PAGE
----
Failure is not something people tend to want to talk about. And for some reason, failing an exam is even worse. But if you are like most students, you have spent a significant amount of time studying and learning the ins and outs of your subject, so failure is a tricky concept to get your head around. What if you fail an exam? What happens to you next?
It is a scary moment when you realize you failed your exams. The worst-case scenario is that you find out a week before you are supposed to graduate. Yes, this is possible. (Yes, this happened to me!) Sometimes, exams do not come until later in a term or do not happen at all. Failing an exam can be scary, especially in your first year in college. It is important to understand that colleges are there to help you succeed and that the only way you will learn is if you push yourself. It is only natural to feel discouraged after messing up a test or an assignment, but do not let that hold you back. You will not pass if you do not study, so study hard and do your best.
Here’s What Happens Next If You Fail Your Exams:
Make A Plan
Students who do well in school are praised and encouraged, but students who do not achieve their parents’ high expectations continue to flounder. Parents often get so frustrated with their children’s performance that they start cutting corners at school to raise their children’s grades. Their children perform poorly when exam time rolls around, and the parents feel disappointed. This backfires, however, because children tend to give up and choose not to study. The parent’s attempt only makes the situation worse.
Attend Office Hours
Failing an exam can be disappointing, but there is more to being a college student than passing tests. Try contacting the instructor or department head to discuss why the exam was not completed correctly. You may have a learning disability that requires accommodations. Go through your notes, identify what areas you still need to review, and repeat the process. You can retake the exam as many times as needed.
Prepare For the Next Exam
If you fail an exam, you must take the time to re-evaluate what went wrong and what action you should take. When failing an exam, it is important to act right away. If you are concerned about failing, then there are steps you can take to avoid it. The last thing you want to do is wait. Waiting too long can result in a poor grade and bigger problems later.
Do not panic if you are embarrassed about flunking one or more of your exams. It happens to the best of students. The good news is that around the world, thousands of people just like you who failed one or more exams subsequently went on to pass. So, after a gruelling year of studying, you have finally completed all the assignments and tests required to take your final exam. You have spent several weeks cramming for exams, and you know the results are in. You have completed all the assignments. It is time to take a deep breath and start thinking about what happens next. Are you ready for your exams? Try to relax. It is normal to feel nervous before exams, but it is important to remember that you are not alone. Regardless of how well you studied, most people fail their exams from time to time.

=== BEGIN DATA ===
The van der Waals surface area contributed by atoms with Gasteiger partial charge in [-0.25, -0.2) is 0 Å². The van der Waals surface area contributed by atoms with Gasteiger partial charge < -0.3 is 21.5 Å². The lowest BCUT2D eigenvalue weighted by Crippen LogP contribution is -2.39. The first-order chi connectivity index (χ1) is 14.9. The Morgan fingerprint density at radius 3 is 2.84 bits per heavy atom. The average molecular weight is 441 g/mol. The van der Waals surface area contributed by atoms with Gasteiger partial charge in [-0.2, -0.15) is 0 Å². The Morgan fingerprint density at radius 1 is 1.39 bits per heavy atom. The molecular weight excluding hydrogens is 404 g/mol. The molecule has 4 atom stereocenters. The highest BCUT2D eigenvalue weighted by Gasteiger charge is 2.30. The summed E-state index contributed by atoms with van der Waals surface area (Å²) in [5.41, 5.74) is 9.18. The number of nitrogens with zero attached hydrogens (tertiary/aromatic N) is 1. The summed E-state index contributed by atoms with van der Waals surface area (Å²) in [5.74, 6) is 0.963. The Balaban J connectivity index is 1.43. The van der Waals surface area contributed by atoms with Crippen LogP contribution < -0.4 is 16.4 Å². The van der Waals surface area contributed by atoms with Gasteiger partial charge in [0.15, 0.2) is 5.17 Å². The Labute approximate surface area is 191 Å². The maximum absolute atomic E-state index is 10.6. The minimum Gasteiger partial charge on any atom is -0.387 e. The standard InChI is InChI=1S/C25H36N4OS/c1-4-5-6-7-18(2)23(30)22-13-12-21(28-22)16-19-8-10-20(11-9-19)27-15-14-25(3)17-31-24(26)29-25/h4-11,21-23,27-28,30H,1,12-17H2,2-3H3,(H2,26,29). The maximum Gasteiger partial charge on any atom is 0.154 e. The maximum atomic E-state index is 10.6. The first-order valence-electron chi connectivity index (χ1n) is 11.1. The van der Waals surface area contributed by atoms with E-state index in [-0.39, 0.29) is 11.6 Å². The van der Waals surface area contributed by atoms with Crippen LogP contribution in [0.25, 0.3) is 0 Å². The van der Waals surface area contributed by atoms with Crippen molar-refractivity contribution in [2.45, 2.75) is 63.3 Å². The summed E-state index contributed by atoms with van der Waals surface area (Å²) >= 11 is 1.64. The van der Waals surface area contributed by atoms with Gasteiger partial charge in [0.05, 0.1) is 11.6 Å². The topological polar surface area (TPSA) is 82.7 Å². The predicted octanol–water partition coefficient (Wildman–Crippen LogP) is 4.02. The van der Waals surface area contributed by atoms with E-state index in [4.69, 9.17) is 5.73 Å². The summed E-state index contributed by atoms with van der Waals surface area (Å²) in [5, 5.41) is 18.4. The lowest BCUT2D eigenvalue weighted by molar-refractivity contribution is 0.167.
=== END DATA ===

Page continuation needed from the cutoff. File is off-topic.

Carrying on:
Thoroughly Review Your Exam
Your studies have been going great! You are studying, taking practice tests, and accomplishing all your goals. Now it is time to review—no big deal. Wrong. If you fail your exam, you may be devastated. However, do not despair! There are things you can do to help yourself handle the situation. Stressed about the test you have tomorrow? It happens to students all the time, and while failing an exam can be disappointing, it is worth remembering that not everyone who sits an exam passes it the first time around.
If you failed your exams and want to take them again, you have two options. The first is to retake the exams (if time permits), which is not an option for the nursing board exams since they are only offered twice a year. The second option is to petition for a one-time re-examination. You still need to submit a petition, including a copy of each exam you failed, the reason you failed each exam, and proof that you have completed the education requirements or that you are currently employed in the field of the test pertains to. The grievance board will look at your case individually, and their decision on whether to grant you a re-examination is based on what they deem to be in the public’s best interest.